1985 was a fine year for Hollywood. Icons fell under the stampede for sequels while future classics were created. It’s time to look back.
In the coming weeks and months the HeyUGuys team will focus on some of best from ’85, exploring their legacy and capturing something of their enduring essence.
We’ve already watched a boxer win the Cold War, shone a light on an oft-forgotten Disney outing, hung out in a pool with Steve Guttenberg, endured bad Bond, enjoyed a Cruise Curry, drew First Blood for second time, today we join The Brat Pack on the cusp of adulthood…
If there was ever a film to personify the eighties, St Elmo’s Fire is up there with the era-defining Wall St as a glowing example. The likes of Pretty in Pink, The Outsiders and The Breakfast Club (chock-full of Hollywood’s bright young things of the time) may have been released earlier, but this was the definitive brat pack movie – a term which was actually coined the year of this film’s release.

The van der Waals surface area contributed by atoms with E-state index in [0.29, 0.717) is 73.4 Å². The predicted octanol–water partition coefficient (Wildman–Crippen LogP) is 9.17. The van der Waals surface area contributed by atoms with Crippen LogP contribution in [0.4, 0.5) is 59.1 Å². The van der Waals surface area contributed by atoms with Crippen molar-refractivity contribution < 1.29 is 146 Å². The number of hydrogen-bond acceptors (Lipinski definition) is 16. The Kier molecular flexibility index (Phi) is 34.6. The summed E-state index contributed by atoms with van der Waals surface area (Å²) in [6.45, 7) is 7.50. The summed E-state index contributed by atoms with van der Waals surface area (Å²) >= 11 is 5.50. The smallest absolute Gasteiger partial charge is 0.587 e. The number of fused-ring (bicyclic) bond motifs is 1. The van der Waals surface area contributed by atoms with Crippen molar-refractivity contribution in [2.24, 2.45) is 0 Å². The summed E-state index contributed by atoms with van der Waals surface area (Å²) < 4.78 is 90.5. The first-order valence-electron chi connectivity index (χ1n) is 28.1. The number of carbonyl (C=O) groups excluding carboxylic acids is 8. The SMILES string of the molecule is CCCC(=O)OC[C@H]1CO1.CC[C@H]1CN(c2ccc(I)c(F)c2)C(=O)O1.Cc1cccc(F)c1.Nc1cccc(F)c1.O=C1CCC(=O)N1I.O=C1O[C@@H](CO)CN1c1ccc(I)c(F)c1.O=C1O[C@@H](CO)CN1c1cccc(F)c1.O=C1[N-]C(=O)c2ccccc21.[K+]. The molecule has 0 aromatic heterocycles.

With many of the key members of that short-lived film clique on board – Rob Lowe, Demi Moore, Emilio Estevez, Ally Sheedy, Judd Nelson and Andrew McCarthy – this was costume designer-turned-filmmaker Joel Schumacher’s third feature, essentially launched him on the path to A-list acceptance. The director may have had an erratic career for the most part (reaching its nadir with the lamentable Batman and Robin a decade or so later) but Schumacher’s vision and sensibilities seem keenly attuned to time period he’s working within here.